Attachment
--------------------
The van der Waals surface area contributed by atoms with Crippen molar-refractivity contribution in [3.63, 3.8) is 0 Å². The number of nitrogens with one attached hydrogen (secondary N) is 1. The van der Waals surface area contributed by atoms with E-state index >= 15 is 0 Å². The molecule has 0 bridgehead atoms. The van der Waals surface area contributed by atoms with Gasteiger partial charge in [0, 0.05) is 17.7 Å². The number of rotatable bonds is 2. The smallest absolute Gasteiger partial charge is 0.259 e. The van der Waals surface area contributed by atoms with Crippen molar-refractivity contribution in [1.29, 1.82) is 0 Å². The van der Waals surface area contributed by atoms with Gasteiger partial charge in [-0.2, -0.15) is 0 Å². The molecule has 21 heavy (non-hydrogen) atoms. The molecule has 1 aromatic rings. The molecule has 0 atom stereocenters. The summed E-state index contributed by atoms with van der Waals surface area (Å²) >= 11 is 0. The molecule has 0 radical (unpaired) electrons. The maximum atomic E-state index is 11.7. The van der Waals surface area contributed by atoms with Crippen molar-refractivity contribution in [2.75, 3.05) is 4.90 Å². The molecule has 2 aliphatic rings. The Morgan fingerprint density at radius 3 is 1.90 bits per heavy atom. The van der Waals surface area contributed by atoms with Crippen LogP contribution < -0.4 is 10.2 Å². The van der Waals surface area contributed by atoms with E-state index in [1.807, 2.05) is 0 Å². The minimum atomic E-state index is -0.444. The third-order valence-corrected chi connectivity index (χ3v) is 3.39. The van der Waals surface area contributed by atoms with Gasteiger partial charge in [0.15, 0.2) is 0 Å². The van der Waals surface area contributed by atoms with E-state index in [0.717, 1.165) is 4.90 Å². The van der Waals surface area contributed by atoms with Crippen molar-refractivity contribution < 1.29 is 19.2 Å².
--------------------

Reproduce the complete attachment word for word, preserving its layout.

The van der Waals surface area contributed by atoms with Crippen molar-refractivity contribution in [3.63, 3.8) is 0 Å². The number of nitrogens with one attached hydrogen (secondary N) is 1. The van der Waals surface area contributed by atoms with E-state index >= 15 is 0 Å². The molecule has 0 bridgehead atoms. The van der Waals surface area contributed by atoms with Gasteiger partial charge in [0, 0.05) is 17.7 Å². The number of rotatable bonds is 2. The smallest absolute Gasteiger partial charge is 0.259 e. The van der Waals surface area contributed by atoms with Crippen molar-refractivity contribution in [1.29, 1.82) is 0 Å². The van der Waals surface area contributed by atoms with Gasteiger partial charge in [-0.2, -0.15) is 0 Å². The molecule has 21 heavy (non-hydrogen) atoms. The molecule has 1 aromatic rings. The molecule has 0 atom stereocenters. The summed E-state index contributed by atoms with van der Waals surface area (Å²) >= 11 is 0. The molecule has 0 radical (unpaired) electrons. The maximum atomic E-state index is 11.7. The van der Waals surface area contributed by atoms with Crippen molar-refractivity contribution in [2.75, 3.05) is 4.90 Å². The molecule has 2 aliphatic rings. The Morgan fingerprint density at radius 3 is 1.90 bits per heavy atom. The van der Waals surface area contributed by atoms with Crippen LogP contribution < -0.4 is 10.2 Å². The van der Waals surface area contributed by atoms with E-state index in [1.807, 2.05) is 0 Å². The minimum atomic E-state index is -0.444. The third-order valence-corrected chi connectivity index (χ3v) is 3.39. The van der Waals surface area contributed by atoms with Gasteiger partial charge in [0.15, 0.2) is 0 Å². The van der Waals surface area contributed by atoms with E-state index in [0.717, 1.165) is 4.90 Å². The van der Waals surface area contributed by atoms with Crippen molar-refractivity contribution < 1.29 is 19.2 Å².